Olivier Le Moal - stock.adobe.co
Reports underline SME exposure to cyber attacks
A couple of pieces of research have made it clear that small and medium firms are in the firing line
Security research is issued all the time but there have been a couple of reports this week that can be used by the channel to underline to customers, particularly SMEs, just how vulnerable they are to a rising tide of risk.
The bank holiday had barely finished before insurance giant Hiscox issued a report that warned that not only had cyber attacks reached a new intensity but more small and medium sized firms had been in the firing line.
The consequences have been an increase in cyber losses and more firms failing a 'cyber ready test'. But spending had increased by a quarter by firms anxious to protect data.
Those working in the technology, media and telecoms sector have been some of the major victims to supply chain incidents as criminals targets the weakest links. The majority of firms are now doing a review of the robustness of their relationships at least once a quarter.
"Where hackers formerly focused on larger companies, small and medium-sized firms now look equally vulnerable. The cyber threat has become the unavoidable cost of doing business today," said Gareth Wharton, Hiscox Cyber CEO.
That has been followed up by findings from Malwarebytes that underlined that businesses were the primary targets with detections worldwide increasing by 235% in the first quarter of this year.
Ransomware made an unwelcome return to plague many customers with trojan variations also climbing in the first three months. Echoing Hiscox the Malwarebytes Q1 Cybercrime Tactics and Techniques report found that SMEs were in thr firing line as criminals took advantage of the limited resources most of those businesses could throw at data protection.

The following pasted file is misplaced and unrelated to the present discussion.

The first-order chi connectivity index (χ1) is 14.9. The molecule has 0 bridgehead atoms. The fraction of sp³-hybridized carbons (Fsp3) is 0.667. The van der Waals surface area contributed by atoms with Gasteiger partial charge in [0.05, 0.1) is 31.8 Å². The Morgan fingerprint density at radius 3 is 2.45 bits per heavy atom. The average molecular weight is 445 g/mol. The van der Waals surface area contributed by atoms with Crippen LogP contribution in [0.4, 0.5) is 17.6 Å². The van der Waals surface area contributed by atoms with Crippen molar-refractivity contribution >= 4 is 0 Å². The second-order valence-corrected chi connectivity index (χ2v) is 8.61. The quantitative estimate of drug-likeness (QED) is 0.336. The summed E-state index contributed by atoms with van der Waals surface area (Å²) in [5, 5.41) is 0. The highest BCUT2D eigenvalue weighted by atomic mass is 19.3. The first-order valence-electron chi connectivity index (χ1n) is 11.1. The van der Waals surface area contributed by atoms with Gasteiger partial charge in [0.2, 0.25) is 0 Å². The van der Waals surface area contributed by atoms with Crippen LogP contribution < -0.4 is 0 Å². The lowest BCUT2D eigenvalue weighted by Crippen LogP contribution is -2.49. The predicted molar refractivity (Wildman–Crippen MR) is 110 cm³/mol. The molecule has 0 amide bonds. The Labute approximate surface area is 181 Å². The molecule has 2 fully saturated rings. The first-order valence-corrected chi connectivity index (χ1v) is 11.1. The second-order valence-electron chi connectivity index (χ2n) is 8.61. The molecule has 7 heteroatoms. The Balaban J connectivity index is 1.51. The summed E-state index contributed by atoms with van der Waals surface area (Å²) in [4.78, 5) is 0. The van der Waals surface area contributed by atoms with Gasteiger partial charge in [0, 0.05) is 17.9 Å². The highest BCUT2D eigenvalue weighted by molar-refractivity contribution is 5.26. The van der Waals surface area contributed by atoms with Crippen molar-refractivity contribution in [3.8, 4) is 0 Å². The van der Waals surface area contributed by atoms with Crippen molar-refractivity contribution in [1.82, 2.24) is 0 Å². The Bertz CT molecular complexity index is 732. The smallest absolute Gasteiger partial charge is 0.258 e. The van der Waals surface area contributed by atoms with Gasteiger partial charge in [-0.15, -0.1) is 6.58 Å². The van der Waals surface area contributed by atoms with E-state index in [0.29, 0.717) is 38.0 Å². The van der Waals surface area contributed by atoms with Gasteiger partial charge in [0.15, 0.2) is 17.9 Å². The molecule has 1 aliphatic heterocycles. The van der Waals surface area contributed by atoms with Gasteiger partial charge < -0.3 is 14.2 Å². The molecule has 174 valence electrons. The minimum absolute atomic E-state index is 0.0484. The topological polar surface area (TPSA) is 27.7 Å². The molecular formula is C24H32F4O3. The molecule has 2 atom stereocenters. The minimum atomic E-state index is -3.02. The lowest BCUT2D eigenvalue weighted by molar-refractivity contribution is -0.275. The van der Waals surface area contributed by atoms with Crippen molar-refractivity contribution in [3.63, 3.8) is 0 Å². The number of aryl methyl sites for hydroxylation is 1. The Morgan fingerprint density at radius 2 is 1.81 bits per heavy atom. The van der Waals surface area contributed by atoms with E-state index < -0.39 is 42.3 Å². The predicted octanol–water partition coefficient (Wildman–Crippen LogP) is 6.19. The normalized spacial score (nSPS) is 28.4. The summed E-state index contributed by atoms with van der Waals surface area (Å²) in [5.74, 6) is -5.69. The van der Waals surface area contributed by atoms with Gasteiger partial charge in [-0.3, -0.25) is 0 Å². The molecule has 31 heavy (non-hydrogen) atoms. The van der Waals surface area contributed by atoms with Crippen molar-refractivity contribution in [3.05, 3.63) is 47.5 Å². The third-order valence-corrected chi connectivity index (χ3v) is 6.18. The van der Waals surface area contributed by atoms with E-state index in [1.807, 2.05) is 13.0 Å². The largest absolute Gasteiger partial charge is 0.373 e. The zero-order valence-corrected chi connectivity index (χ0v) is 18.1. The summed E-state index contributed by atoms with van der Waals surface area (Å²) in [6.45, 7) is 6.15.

Andy Baldin, vice president EMEA at Ivanti, said that it was no great surprise that businesses were being targeted because they owned valuable data.
"The expectation is that large organisations have the resources to implement strong security controls. Having the resources, and applying the right priorities for investment in security, unfortunately, are two different things. Project priorities tend to focus on supporting business strategies rather than preventing attacks," he said.
"A successful cyber-attack does a lot more damage, than a delayed business SAP implementation, for example. As a result, the cyber criminals are seeing greater potential for success – both in hacking business systems, as well as the rewards associated with this – so they are investing more of their time and efforts into this strategy. In order to mitigate against these threats, businesses must make sure they are implementing a back to basics and layered security strategy," he added.
Others in the industry have also seen the cyber criminals increasing the focus on commercial data with the number of business customers that are targeted rising.
“There’s been a definite shift in the cyber landscape in recent years; cybercriminals have changed their focus from consumers to businesses. Zero day attacks are on the rise and estimated to be a daily occurrence by 2021. This is largely down to digitisation within organisations and there’s more pressure on developers to deliver software faster - leaving systems vulnerable. This problem is exacerbated by hackers becoming more sophisticated, enabling them to bypass defences more easily," said Marie Clutterbuck, CMO of Tectrade.